Qatar’s FIFA World Cup ambassador and former soccer player Khalid Salman said homosexuality is “damage to the mind” in an interview with German broadcaster ZDF on Monday.
The interview, filmed in Doha two weeks before the start of the tournament, was immediately interrupted by a World Cup organizing committee official.
In the interview, Salman was discussing the issue of homosexuality being illegal in Qatar.
Salman told ZDF that being gay was “haram”, meaning forbidden under Islamic law. “It’s mind damage,” Salman said.
With many people expected to travel to Qatar for the World Cup, “let’s talk about the gays,” Salman said.
“The most important thing is that everyone will agree to come here. But they will have to accept our rules,” he said, adding that he was worried that children might learn “something that is not good”.
Salman was a Qatari footballer in the 1980s and 1990s.
He participated in the 1984 Summer Olympics in Los Angeles and has been one of the ambassadors of the host countries of the tournament.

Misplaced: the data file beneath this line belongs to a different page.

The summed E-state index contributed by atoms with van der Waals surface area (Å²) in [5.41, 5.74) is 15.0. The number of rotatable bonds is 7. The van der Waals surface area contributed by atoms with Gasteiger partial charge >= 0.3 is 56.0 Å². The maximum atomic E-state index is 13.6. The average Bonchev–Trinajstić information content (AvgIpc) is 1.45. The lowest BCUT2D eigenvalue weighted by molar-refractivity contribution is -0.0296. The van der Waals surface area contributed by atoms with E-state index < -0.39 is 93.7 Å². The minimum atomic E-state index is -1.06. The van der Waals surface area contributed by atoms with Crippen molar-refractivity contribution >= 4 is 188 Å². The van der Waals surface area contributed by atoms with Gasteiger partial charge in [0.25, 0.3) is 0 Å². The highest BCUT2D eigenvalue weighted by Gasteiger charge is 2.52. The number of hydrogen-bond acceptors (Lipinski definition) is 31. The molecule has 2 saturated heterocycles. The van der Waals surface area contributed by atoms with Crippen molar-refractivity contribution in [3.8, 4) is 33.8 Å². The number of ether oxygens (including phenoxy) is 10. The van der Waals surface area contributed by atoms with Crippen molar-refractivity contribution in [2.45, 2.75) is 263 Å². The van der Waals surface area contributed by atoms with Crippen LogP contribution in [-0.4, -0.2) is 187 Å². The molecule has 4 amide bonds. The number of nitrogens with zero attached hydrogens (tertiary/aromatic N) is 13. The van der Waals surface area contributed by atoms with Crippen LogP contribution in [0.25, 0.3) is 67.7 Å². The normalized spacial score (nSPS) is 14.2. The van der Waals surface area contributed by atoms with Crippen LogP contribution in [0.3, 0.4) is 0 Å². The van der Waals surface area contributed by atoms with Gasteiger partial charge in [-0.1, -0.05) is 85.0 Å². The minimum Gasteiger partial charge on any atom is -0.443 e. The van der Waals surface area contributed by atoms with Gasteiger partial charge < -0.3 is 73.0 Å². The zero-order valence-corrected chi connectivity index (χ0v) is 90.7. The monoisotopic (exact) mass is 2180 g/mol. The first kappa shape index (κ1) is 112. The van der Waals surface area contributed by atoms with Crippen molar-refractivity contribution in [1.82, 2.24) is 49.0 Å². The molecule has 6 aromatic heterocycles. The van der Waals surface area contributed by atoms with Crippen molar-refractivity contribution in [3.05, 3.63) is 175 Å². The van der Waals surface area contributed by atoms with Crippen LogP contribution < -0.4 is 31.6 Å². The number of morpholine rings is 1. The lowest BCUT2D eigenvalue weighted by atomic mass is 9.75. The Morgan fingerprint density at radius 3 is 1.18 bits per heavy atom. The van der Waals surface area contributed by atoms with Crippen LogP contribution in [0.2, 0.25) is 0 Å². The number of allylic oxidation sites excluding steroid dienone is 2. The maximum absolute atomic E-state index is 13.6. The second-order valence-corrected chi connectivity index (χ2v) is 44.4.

Qatar will host the 2022 FIFA World Cup from November 20 to December 18.
The awarding of the football championship to Qatar has been strongly criticized for the human rights situation in the Gulf state and the treatment of foreign workers.
Earlier this month, soccer’s world governing body FIFA urged nations participating in the 2022 World Cup to focus on soccer when the tournament begins.
FIFA confirmed to CNN that a letter signed by FIFA president Gianni Infantino and the governing body’s general secretary Fatma Samoura was sent to the 32 nations taking part in the global spectacle on Thursday, but would not divulge its contents.
“If Gianni Infantino wants the world to ‘focus on football’, there is a simple solution: FIFA should finally start addressing serious human rights issues instead of sweeping them under the carpet,” said Steve Cockburn, Amnesty International’s Head of Economics and Field. Social Justice
“The first step would be to publicly commit to establishing a fund to compensate migrant workers before the tournament and to ensure that LGBT people are not discriminated against or harassed. It is surprising that this has not been done yet.
“Gianni Infantino is right when he says that ‘football does not exist in a vacuum’. Hundreds of thousands of workers have suffered abuse to make this tournament possible and their rights cannot be ignored or neglected.
“They deserve justice and compensation, not mere words, and time is running out.”